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Online therapy – Something to try or to avoid ?

As Corona Virus is requiring therapist to move to providing online therapy to our clients, Michelle Webster Clinical Lead at FWT talks to Clinical Psychologist Shona Lowes about her experiences of providing online therapy to clients over many years. This interview was recorded before the outbreak of corona virus.

Hi Shona, can you tell us how you offer therapy to clients online?

Hi Michelle,

I offer individual therapy sessions to clients online using video link via Zoom, Skype or FaceTime. The therapy session runs in much the same way as it would if the client and therapist were sitting in the same room.

In my initial email or telephone contact with the client, we will agree a time and date for the session and decide which form of video link we will be using. Depending on which we use (Zoom, Skype or FaceTime) I will either set up a meeting link for the start time of the session and the client just clicks on the link to join the session at the specified time (Zoom) or I will call the client at the agreed start time (Skype and FaceTime).

I ask clients to use headphones and also ensure they will not be disturbed during the session and that they are away from any distractions. The client is then able to talk about the issues that brought them to therapy and we continue the session as we would in the clinic.

Why might people choose online therapy as opposed to face to face?

Clients choose online therapy often to fit in with their work or family schedule. There is a little more flexibility in timing of sessions as I have an office base at home and I am not restricted by normal clinic opening times. Sometimes people are unable to take time off work for regular therapy sessions and so it suits them to have early evening or weekend sessions. I also work with clients from different countries and the time difference can enable suitable times, making it more convenient for people.

Within Norfolk, people may have difficulties travelling to a clinic base to see a therapist and so online therapy can work very well for those living more rurally.

Is online therapy suitable for everyone?

I think people have to feel quite comfortable speaking to someone on the other side of a screen. I am seeing more and more people who are used to using video link to talk to family members and friends, so have little difficulty using the same mode for therapy.

If someone is not sure whether this is right for them, I can arrange a short 20 minute trial to help them feel more comfortable with the technology before deciding to proceed with online therapy.

Is online therapy effective?

Once we have established that the person is comfortable with this form of therapy, then I find that it is as effective as if we were meeting in person in a clinic setting.

We know that building a good relationship with our clients is essential, do you think this is an issue for online therapy?

When I first started to work in this way, I was a little concerned that the therapeutic relationship would be more difficult to establish. However, I have found that once we are settled with the technology, then the process of building rapport and the therapeutic process flows in the same way as clinic based therapy would.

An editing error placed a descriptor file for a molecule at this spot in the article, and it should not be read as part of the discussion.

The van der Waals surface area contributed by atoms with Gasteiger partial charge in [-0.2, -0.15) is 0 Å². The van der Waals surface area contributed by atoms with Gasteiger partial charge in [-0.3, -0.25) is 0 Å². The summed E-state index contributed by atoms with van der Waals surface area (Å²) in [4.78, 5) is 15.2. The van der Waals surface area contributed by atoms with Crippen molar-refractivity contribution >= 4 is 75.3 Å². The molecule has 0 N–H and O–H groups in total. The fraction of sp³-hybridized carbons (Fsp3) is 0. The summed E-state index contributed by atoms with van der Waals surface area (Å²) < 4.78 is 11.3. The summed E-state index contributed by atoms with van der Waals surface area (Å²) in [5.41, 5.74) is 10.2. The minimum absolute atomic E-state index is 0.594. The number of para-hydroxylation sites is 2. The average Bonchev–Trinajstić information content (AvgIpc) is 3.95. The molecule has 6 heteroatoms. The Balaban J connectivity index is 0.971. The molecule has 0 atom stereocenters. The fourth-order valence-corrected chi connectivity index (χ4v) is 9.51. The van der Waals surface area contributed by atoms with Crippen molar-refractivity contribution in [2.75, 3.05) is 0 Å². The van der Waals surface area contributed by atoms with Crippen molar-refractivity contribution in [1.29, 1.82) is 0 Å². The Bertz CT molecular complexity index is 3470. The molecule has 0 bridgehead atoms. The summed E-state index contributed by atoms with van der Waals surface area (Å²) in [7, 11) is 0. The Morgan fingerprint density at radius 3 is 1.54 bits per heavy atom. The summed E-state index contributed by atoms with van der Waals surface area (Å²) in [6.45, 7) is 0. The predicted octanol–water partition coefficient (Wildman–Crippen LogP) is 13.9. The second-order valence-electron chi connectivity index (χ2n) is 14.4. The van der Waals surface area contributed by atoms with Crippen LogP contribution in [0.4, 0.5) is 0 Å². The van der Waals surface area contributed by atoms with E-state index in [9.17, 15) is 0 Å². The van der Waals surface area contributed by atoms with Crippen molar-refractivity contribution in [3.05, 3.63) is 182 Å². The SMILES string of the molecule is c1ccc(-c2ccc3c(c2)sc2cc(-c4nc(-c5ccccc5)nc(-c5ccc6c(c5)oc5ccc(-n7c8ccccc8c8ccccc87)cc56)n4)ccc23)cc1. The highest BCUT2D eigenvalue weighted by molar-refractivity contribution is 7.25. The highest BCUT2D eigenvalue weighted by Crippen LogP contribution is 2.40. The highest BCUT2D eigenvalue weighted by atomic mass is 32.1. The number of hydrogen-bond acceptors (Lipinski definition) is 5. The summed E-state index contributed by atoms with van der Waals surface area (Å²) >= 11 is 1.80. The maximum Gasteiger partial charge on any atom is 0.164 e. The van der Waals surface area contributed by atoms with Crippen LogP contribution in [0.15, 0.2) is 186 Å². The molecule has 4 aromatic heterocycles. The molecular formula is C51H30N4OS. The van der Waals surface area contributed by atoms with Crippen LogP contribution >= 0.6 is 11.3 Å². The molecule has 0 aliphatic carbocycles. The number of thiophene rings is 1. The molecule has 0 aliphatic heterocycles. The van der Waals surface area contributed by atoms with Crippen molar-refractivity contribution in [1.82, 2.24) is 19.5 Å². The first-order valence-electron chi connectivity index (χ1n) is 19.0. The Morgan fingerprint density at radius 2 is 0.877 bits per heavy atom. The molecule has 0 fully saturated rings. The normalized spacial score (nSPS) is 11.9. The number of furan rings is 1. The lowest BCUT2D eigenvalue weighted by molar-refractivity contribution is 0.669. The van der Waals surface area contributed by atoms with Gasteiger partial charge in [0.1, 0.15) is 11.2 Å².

Do Clients need to be good at using a computer?

Basic computer skills are fine, calls may be on computer, tablet or mobile phone and I find that most people are able to manage this.

Is it confidential?

I adhere to the same procedures to ensure confidentiality as I would in a clinic session. I always make sure that clients are in a private space where they cannot be overheard or disturbed and similarly I am in my office space which is private and where I will not be overheard or disturbed. Everything we talk about in the session remains confidential and any client details I hold are stored in a locked filing cabinet.

Is there a younger age limit for therapy online?

I am able to see young people from the age of 18years for online therapy and may also meet with their parents if this is appropriate. Other therapists will work with other age groups.

Although I do not see younger teenagers and children for online therapy, I am able to offer consultation to parents regarding difficulties their children are experiencing, enabling them to support their child and work with their child to overcome these difficulties.

Shona you’ve been using online therapy for the last 8 years. If someone was thinking about online therapy what would you say to them?

I would encourage anyone to give it a try, some people are naturally a little apprehensive to begin with but usually feel more comfortable once we have met online either with a 20minute trial or following the first session. Therapy online follows the same process as therapy in person, is as effective and can be more convenient and flexible.

Thank you Shona for talking about your experiences of providing online therapy. If you would like to arrange an appointment with Shona or one of our other therapists providing online therapy please contact us for more information.

Michelle Webster
Clinical Lead and Founder
Feel Well Therapy

Mobile : 07957350396